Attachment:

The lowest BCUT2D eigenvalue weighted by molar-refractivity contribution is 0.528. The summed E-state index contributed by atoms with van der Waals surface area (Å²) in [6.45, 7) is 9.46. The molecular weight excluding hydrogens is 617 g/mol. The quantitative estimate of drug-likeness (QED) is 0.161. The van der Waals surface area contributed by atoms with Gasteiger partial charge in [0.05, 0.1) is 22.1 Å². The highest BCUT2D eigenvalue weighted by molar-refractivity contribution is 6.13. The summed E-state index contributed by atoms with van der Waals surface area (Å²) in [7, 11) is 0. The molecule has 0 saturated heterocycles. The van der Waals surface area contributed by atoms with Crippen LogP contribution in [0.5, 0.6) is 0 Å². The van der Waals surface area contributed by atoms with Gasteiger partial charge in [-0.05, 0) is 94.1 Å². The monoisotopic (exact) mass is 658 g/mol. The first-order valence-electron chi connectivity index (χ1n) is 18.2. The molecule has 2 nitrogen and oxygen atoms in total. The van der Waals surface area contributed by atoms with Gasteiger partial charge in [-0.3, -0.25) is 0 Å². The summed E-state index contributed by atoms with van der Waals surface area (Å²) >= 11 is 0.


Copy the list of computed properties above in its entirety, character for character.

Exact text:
The lowest BCUT2D eigenvalue weighted by molar-refractivity contribution is 0.528. The summed E-state index contributed by atoms with van der Waals surface area (Å²) in [6.45, 7) is 9.46. The molecular weight excluding hydrogens is 617 g/mol. The quantitative estimate of drug-likeness (QED) is 0.161. The van der Waals surface area contributed by atoms with Gasteiger partial charge in [0.05, 0.1) is 22.1 Å². The highest BCUT2D eigenvalue weighted by molar-refractivity contribution is 6.13. The summed E-state index contributed by atoms with van der Waals surface area (Å²) in [7, 11) is 0. The molecule has 0 saturated heterocycles. The van der Waals surface area contributed by atoms with Crippen LogP contribution in [0.5, 0.6) is 0 Å². The van der Waals surface area contributed by atoms with Gasteiger partial charge in [-0.05, 0) is 94.1 Å². The monoisotopic (exact) mass is 658 g/mol. The first-order valence-electron chi connectivity index (χ1n) is 18.2. The molecule has 2 nitrogen and oxygen atoms in total. The van der Waals surface area contributed by atoms with Gasteiger partial charge in [-0.3, -0.25) is 0 Å². The summed E-state index contributed by atoms with van der Waals surface area (Å²) >= 11 is 0.